Listening to it had me falling in love with the song all over again. Its lyrics and lietmotif evoke a myriad of intense emotions. It speaks to, or better yet, encapsulates the dynamic that exists between my three main characters. It asked me a question and I answered it. That answer is the key to finishing the novel.

It thrills me to no end that my writing process works no matter how far along I am in the story. No need for warming up. No faltering. Just rolling along with the scattered moments of genius. My genius is low level genius, but it’ll do. Happy to have any kind of genius. Period.

Now, back to that emotive space, my happy place. Back to feeling something.

Getting into the groove

If you do not have an absolutely clear vision of something, where you can follow the light to the end of the tunnel, then it doesn’t matter whether you’re bold or cowardly, or whether you’re stupid or intelligent. Doesn’t get you anywhere — Werner Herzog

After this coming weekend, my annual spring commitments will have been met and completed. I’ll be free. Free to finish my novel. To run headlong into that light at the end of the tunnel. I may actually stop being acting like hermit and be a little more sociable.

Or not.

Right now, I’m getting back into my writing groove and it feels great. That feeling is addictive. It means my imagination is getting to fire on all cylinders.

As well, on a whim and a little light bulb of an idea, I’ve started working on a series of abstract photographic images using my iPhone. I even have a name for the series — WODLife Abstracts. I’ll work on it when the mood strikes me. I’ll probably be at it for the rest of the year. I’ll only be posting the images on my Instagram account. I don’t plan on doing anything more with the images unless the gym owners think some of the images would be fun to put up on the premises.

Getting back into the groove also means I’ll ruthlessly mow down anyone who tries to disrupt my mojo.

Maybe I should continue being a hermit a little while longer. Best to keep folks safe if I do that.

I might even be more in the mood to listen to dance music and wiggle my ass. I might even be in the mood to go see a movie or two in the theatre or on iTunes. I really want to see You Were Never Really Here, starring Joaquin Phoenix. I hear it’s one hell of a movie. A Quiet Place is pretty tempting, too.

But my boys are calling to me. Well, actually, one has me by the shoulders and the other has me by the hand, making sure I don’t bolt from them as their adventure continues.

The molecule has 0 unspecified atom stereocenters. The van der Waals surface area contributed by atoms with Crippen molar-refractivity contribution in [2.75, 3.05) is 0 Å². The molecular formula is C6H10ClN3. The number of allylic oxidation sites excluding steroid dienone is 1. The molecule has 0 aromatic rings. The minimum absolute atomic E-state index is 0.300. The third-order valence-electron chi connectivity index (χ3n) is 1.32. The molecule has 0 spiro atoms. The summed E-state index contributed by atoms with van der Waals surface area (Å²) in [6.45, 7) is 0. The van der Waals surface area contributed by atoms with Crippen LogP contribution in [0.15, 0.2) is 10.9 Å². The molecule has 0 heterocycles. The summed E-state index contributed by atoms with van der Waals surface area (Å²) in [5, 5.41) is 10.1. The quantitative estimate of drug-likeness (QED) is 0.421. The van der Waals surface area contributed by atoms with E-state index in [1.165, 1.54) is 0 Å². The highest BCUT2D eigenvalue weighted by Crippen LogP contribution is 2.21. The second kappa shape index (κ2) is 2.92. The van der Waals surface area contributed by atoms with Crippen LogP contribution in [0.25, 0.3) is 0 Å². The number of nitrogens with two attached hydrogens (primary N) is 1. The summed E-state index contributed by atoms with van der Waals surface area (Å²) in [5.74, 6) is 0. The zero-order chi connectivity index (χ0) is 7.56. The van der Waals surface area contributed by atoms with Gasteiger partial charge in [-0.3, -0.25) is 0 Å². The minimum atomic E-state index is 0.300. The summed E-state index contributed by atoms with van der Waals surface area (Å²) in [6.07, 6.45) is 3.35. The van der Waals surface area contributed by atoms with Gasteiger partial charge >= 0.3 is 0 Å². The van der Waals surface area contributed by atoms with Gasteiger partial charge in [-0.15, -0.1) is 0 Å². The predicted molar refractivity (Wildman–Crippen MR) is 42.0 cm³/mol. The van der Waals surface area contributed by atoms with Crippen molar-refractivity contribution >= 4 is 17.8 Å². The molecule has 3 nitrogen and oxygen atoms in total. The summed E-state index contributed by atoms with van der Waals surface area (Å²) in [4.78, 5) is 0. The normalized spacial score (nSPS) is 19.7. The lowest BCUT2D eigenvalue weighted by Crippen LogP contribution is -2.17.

Pish. Why would I ever bolt from them? As if I would ever consider that to be a viable option. I have way too much fun with them. My boys know better. They’re just being cheeky.

Well, I gotta bolt… to be with my boys.

Something in-between

Education is the movement from darkness to light Allan Bloom

I guess when you look at it metaphorically, yes, education is the movement from darkness to light. And for some strange reason, I’m thinking of Snoke from The Last Jedi before he got sliced in two by Kylo Ren.

But I digress. Sort of.

But I would like to say that when one moves from darkness to light, one could and can go back to explore the darkness. I say this as a storyteller. And I say this in terms of understanding fundamentally who you are as a person and embracing the light and the dark that exists within yourself.

Let’s be honest, light and dark and everything in-between live within all of us. And I believe education is achieved when one figures out a way move effortlessly and without conflict between light and dark and everything in-between. That is what makes us complex beings. We are not just light. We are not just dark. We are both and something in-between.

I believe this is a theme I will come to explore more often in my storytelling. I think I’m making my first real attempt at complexity in the novel I’m currently working on. The idea of this story, the story of my characters, my boys, excites me because it’s a huge step towards becoming the kind of storyteller that is buried deep in the marrow of my bones.

I knew from the moment my boys charged into my psyche — hellbent on leaving a path of destruction and hellbent on monopolizing my attention — they would push me to be stubbornly ambitious and give me the desire to challenge myself when it came to telling their story.

My boys are indelible. The taste of light and dark and everything in-between. My desire is to be true to my characters, to be faithful to their stories.

That is my ambition. That is my mission.